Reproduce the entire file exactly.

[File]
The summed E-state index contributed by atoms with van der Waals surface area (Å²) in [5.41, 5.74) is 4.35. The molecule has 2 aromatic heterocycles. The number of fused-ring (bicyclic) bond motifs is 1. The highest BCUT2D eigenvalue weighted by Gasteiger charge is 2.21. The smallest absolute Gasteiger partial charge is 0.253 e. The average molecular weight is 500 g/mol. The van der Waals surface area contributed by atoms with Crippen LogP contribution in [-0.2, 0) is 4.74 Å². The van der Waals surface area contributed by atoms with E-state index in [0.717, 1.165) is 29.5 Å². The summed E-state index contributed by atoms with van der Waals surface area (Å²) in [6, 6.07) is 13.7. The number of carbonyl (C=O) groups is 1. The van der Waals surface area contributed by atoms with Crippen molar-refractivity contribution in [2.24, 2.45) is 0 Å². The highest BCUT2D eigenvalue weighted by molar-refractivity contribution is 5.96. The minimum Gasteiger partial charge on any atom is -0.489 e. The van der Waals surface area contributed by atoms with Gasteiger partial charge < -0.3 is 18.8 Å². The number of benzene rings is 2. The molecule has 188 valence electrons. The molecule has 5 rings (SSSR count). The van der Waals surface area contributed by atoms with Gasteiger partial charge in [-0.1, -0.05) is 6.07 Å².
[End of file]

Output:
The summed E-state index contributed by atoms with van der Waals surface area (Å²) in [5.41, 5.74) is 4.35. The molecule has 2 aromatic heterocycles. The number of fused-ring (bicyclic) bond motifs is 1. The highest BCUT2D eigenvalue weighted by Gasteiger charge is 2.21. The smallest absolute Gasteiger partial charge is 0.253 e. The average molecular weight is 500 g/mol. The van der Waals surface area contributed by atoms with Crippen LogP contribution in [-0.2, 0) is 4.74 Å². The van der Waals surface area contributed by atoms with E-state index in [0.717, 1.165) is 29.5 Å². The summed E-state index contributed by atoms with van der Waals surface area (Å²) in [6, 6.07) is 13.7. The number of carbonyl (C=O) groups is 1. The van der Waals surface area contributed by atoms with Crippen molar-refractivity contribution in [2.24, 2.45) is 0 Å². The highest BCUT2D eigenvalue weighted by molar-refractivity contribution is 5.96. The minimum Gasteiger partial charge on any atom is -0.489 e. The van der Waals surface area contributed by atoms with Gasteiger partial charge < -0.3 is 18.8 Å². The number of benzene rings is 2. The molecule has 188 valence electrons. The molecule has 5 rings (SSSR count). The van der Waals surface area contributed by atoms with Gasteiger partial charge in [-0.1, -0.05) is 6.07 Å².